Milwaukee Leader

The Milwaukee Leader was a socialist daily newspaper established in Milwaukee, Wisconsin in December 1911 by Socialist Party chief Victor L. Berger. The paper continued in operation until January 1939, when it was succeeded by the Milwaukee Evening Post.

History

Establishment

The Milwaukee Leader was established on December 7, 1911, by a holding company called the Social Democratic Publishing Company. Stock was owned jointly by unions, branches of the Socialist Party, and individual participants in the labor and radical movement.[1] Critical additional funding was provided by Elizabeth H. Thomas, a wealthy Milwaukee resident of radical political views.[2] Editor-in-Chief from the paper's founding was Victor L. Berger, best known as the first Socialist member of the United States Congress. Other important editorialists over the paper's history included James R. "Jim" Howe (who died in the spring of 1917), his successor John M. Work, and international affairs commentator Ernest Untermann.

World War I problems

During World War I, the paper's consistent antimilitarist stand brought it into conflict with the administration of President Woodrow Wilson and his Postmaster General Albert Burleson. The Leader's second class mailing privileges were withdrawn in October 1917 and the publication was banned from the United States mails, eliminating about 14,000 subscribers with one blow.[3] In August 1918 the publication was deprived of the right to receive first class mail, with all letters from subscribers and readers sent to the publication summarily returned to sender with the envelope stamped "Mail to This Address Undeliverable Under Espionage Act."[4] The paper was twice raided by the U.S. Department of Justice and subscriber records were seized.[5]

Editor-in-Chief Victor L. Berger was indicted and convicted under the Espionage Act and sentenced to 20 years in prison (a sentence subsequently overturned on appeal). The paper managed to survive only through carrier delivery in Milwaukee and its environs, with the paper regaining its mailing privileges only in June 1921, over two and a half years after the armistice which ended the world war.[3] The paper survived this onslaught without skipping an issue and by 1923 had nearly 50,000 subscribers on its rolls.[3]

Sale and name changes

Suffering financially, the Leader was sold on in March 1938 to Paul Holmes. Although no immediate changes were taken in the paper's editorial stance, editorialist John Work later recalled "for a little while I could write socialist editorials, but it soon appeaered that, while I could write socialist editorials, I was expected not to make much use of the word 'socialism.' I stayed on, knowing that I could still do some good work for the cause, and not knowing but that the socialists might again get control of the paper."[6]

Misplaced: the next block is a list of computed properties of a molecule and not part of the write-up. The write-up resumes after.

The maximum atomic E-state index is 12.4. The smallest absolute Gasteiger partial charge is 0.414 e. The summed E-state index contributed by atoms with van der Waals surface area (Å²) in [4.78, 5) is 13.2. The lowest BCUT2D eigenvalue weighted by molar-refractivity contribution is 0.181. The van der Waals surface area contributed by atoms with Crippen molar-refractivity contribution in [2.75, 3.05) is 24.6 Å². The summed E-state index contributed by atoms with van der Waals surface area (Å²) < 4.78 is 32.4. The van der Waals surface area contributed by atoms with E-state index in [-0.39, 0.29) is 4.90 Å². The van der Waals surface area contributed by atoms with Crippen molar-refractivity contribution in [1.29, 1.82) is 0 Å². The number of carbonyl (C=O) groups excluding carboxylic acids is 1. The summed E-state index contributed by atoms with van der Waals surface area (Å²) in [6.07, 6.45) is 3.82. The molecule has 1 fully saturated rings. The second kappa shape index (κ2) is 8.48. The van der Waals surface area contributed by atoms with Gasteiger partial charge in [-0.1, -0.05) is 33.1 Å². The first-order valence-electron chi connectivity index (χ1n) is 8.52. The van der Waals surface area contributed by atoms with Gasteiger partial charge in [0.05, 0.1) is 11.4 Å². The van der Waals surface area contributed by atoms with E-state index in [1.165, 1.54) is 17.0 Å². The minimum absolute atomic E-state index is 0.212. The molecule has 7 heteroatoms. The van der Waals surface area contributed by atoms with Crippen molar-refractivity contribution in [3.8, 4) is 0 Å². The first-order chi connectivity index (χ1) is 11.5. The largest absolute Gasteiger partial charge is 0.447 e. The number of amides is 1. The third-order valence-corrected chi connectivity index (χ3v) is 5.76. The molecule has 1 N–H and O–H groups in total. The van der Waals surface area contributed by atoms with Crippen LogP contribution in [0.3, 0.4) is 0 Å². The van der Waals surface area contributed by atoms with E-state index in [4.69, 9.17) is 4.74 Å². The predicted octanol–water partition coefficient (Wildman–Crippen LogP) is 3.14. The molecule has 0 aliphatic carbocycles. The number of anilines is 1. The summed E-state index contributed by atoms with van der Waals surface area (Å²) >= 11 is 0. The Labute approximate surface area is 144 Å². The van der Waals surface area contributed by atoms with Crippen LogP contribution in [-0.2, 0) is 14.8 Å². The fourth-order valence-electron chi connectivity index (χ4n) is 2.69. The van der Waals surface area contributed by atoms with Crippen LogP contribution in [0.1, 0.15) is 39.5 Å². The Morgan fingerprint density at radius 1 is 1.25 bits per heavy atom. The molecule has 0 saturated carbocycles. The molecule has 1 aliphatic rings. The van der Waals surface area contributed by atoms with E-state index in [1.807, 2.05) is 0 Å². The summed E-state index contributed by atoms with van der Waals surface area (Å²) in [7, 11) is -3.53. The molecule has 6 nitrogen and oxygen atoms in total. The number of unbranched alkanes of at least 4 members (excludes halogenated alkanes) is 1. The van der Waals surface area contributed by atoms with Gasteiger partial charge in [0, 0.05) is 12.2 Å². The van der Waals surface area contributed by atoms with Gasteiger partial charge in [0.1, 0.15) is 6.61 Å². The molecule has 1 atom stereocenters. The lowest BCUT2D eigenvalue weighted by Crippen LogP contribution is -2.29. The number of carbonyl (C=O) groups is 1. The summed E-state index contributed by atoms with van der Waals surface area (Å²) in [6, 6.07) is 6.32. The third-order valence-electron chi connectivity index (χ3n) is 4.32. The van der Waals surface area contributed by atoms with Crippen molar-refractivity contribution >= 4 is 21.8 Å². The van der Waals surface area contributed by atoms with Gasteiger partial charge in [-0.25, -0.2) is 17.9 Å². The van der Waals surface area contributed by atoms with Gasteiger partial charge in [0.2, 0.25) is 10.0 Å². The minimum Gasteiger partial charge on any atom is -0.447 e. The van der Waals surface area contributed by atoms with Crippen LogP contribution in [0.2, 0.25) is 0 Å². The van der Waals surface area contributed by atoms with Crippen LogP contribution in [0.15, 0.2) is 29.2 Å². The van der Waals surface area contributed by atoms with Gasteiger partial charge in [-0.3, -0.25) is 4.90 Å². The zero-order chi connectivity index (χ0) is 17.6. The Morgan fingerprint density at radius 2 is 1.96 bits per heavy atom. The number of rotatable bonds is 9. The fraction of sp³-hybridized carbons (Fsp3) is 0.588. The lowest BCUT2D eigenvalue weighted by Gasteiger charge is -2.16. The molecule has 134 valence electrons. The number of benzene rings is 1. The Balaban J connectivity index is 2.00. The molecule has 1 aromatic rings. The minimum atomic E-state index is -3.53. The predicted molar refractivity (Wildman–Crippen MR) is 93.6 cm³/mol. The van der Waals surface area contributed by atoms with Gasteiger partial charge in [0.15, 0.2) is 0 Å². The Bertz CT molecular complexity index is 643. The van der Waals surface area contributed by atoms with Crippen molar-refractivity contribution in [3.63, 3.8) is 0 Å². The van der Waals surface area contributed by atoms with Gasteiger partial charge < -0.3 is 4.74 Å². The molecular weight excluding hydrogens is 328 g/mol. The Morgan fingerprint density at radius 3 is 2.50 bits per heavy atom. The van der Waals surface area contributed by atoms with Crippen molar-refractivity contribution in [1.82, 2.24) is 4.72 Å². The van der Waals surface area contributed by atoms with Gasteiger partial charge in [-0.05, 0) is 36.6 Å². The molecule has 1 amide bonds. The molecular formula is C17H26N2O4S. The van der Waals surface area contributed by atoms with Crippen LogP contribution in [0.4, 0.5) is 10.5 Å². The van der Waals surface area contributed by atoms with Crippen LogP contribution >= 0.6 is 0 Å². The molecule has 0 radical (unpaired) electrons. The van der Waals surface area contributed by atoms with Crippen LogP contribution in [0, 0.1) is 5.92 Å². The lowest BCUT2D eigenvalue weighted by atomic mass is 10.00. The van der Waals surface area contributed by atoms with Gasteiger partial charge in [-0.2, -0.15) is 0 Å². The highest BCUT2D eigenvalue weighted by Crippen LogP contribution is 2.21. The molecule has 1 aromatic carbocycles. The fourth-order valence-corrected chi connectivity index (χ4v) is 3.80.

The new owners formed a new holding company for the paper called the Wisconsin Guardian Publishing Company. In April 1938 the name of the paper was changed from the Milwaukee Leader to the New Milwaukee Leader.[6]

In January 1939, seeking to further distance the faltering publication from its socialist past and to bring in as many new readers as possible of a recently terminated Hearst newspaper, the name of the New Milwaukee Leader was changed again, this time to the Milwaukee Evening Post.[7]

In the spring of 1939, new owner Paul Holmes and his associates sold their interest in the Wisconsin Guardian Publishing Company to representatives of the Milwaukee Federated Trades Council, and the unions took over the paper. The paper continued to languish.[7]

By July 1940, the Milwaukee unions had enough of the faltering daily and made an arrangement for the paper's employees to run it. The name of the paper was changed yet again that September, this time to the Milwaukee Post.[8]

The complete run of the Milwaukee Leader is available on microfilm from the Wisconsin Historical Society.

Footnotes

  1. John M. Work, "The Leader Among Labor Dailies: Milwaukee's Paper is Rightly Named," The Labor Age, v. 12, no. 8 (October 1923), pg. 10.
  2. Work, "The Leader Among Labor Dailies," pg. 10.
  3. 1 2 3 Work, "The Leader Among Labor Dailies," p. 9.
  4. John M. Work, Glances at My Life, Madison: Wisconsin Historical Society Micro 869, ch. 5, p. 12.
  5. John M. Work, "Milwaukee's Socialist Daily," The March of Socialism, 1928-1932: Journal of the Seventeenth National Convention Socialist Party, Milwaukee, Wis., May 20–24, 1932. Chicago: Italian Labor Publishing Co., n.d. [1932]; p. 22.
  6. 1 2 Work, Glances at My Life, ch. 5, pg. 66.
  7. 1 2 Work, Glances at My Life, ch. 5, pg. 68.
  8. Work, Glances at My Life, ch. 5, pg. 70.

Further reading

  • Zechariah Chafee, Jr., "The Milwaukee Leader Case," The Nation, vol. 112 (March 23, 1921), pp. 428–429.
  • Leslie Cross, "The Milwaukee Leader: An Unusual Newspaper." Historical Messenger [Milwaukee], vol. 17 (December 1961), pp. 11–16.
  • Sally M. Miller, Victor Berger and the Promise of Constructive Socialism, 1910-1920. Westport, CT: Greenwood Press, 1973.

See also

This article is issued from Wikipedia. The text is licensed under Creative Commons - Attribution - Sharealike. Additional terms may apply for the media files.